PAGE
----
Of interest are programs that provide good paying jobs in industries with careers with a future growing into more responsibility and management.  Solar training programs sponsored by the federal government in 2009 worked with 400 local community colleges to try and meet the demand to fill 75,000 solar industry jobs by 2020. Over 30,000 students attended sponsored community college programs funded by the Department of Energy.  Funding for the program ended in several years ago however a new program has been implemented called the Solar Training Network. The Solar Training Network supported by a foundation brings together job seekers, trainers and employers in the industry to fill job demands.

In July the GOP Administration announced a $150 million apprenticeship program to help fill 4 million jobs that are in the apprentice sector for candidates without college degrees, women, ex-offenders and workers of color.  We applauded the program in a post then, but noted that a 40 % cut was included previously in the 2019 budget to a similar program in the Department of Labor – so staying power is a concern.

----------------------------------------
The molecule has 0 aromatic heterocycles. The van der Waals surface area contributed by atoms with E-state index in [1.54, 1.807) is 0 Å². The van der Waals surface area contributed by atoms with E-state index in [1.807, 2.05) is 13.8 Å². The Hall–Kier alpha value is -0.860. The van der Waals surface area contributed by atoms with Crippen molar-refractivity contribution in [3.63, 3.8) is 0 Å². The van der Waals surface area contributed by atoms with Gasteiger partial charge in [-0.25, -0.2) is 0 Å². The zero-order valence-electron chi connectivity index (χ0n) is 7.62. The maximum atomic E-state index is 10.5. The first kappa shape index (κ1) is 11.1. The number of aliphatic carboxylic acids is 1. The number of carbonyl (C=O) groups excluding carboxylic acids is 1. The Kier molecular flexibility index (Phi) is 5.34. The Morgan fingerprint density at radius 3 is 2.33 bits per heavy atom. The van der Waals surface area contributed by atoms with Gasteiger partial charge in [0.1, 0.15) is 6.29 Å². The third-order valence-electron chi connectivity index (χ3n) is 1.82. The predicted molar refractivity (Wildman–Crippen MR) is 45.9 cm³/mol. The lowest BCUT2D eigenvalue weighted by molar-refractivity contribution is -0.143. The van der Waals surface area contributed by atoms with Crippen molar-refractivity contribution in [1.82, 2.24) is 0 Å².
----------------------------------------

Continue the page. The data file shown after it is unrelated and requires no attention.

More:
We are excited to see all these job training programs begin to get the visibility and funding to move ahead.  Though from our perspective with millions left out of the economic mainstream and with millions of jobs to be filled a massive jobs set of programs needs to be carefully designed and funded in the billions of dollars to even begin to come close to meeting the need and having an economic impact.

Apprenticeship Program A Good Step Forward

 

Photo: siemens.com

The Administration has announced a new job training and apprenticeship program focused on many hard to fill positions in manufacturing. The President signed an order to create a Council for the American Worker instructing the secretaries of commerce and labor to coordinate existing federal programs and focus on new apprenticeship programs for job seekers without college degrees and older workers.  Labor Secretary, R. Alexander Acosta noted prior to the announcement that in June 2017 the administration had allocated $150 million in funding to strengthen apprenticeship programs.